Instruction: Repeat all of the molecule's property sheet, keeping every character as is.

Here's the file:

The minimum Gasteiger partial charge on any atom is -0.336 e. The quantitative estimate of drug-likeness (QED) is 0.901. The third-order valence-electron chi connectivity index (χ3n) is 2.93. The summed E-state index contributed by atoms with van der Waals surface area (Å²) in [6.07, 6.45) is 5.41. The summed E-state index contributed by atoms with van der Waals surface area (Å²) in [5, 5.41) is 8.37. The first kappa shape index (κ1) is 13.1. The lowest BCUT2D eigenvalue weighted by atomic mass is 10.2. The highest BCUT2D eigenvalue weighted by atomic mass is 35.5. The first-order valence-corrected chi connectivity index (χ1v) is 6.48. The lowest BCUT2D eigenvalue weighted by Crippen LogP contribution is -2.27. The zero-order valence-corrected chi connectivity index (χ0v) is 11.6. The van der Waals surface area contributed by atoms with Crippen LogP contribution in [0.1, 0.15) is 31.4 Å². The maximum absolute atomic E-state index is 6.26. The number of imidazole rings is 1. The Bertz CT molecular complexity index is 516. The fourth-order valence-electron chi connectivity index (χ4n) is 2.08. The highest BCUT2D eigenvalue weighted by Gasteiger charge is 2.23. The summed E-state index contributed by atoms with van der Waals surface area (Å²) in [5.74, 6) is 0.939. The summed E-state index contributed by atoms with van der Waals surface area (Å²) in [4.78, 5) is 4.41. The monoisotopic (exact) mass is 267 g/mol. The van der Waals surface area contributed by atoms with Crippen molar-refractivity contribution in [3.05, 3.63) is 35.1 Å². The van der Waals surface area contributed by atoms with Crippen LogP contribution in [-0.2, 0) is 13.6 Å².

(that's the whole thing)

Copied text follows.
The minimum Gasteiger partial charge on any atom is -0.336 e. The quantitative estimate of drug-likeness (QED) is 0.901. The third-order valence-electron chi connectivity index (χ3n) is 2.93. The summed E-state index contributed by atoms with van der Waals surface area (Å²) in [6.07, 6.45) is 5.41. The summed E-state index contributed by atoms with van der Waals surface area (Å²) in [5, 5.41) is 8.37. The first kappa shape index (κ1) is 13.1. The lowest BCUT2D eigenvalue weighted by atomic mass is 10.2. The highest BCUT2D eigenvalue weighted by atomic mass is 35.5. The first-order valence-corrected chi connectivity index (χ1v) is 6.48. The lowest BCUT2D eigenvalue weighted by Crippen LogP contribution is -2.27. The zero-order valence-corrected chi connectivity index (χ0v) is 11.6. The van der Waals surface area contributed by atoms with Crippen LogP contribution in [0.1, 0.15) is 31.4 Å². The maximum absolute atomic E-state index is 6.26. The number of imidazole rings is 1. The Bertz CT molecular complexity index is 516. The fourth-order valence-electron chi connectivity index (χ4n) is 2.08. The highest BCUT2D eigenvalue weighted by Gasteiger charge is 2.23. The summed E-state index contributed by atoms with van der Waals surface area (Å²) in [5.74, 6) is 0.939. The summed E-state index contributed by atoms with van der Waals surface area (Å²) in [4.78, 5) is 4.41. The monoisotopic (exact) mass is 267 g/mol. The van der Waals surface area contributed by atoms with Crippen molar-refractivity contribution in [3.05, 3.63) is 35.1 Å². The van der Waals surface area contributed by atoms with Crippen LogP contribution in [-0.2, 0) is 13.6 Å².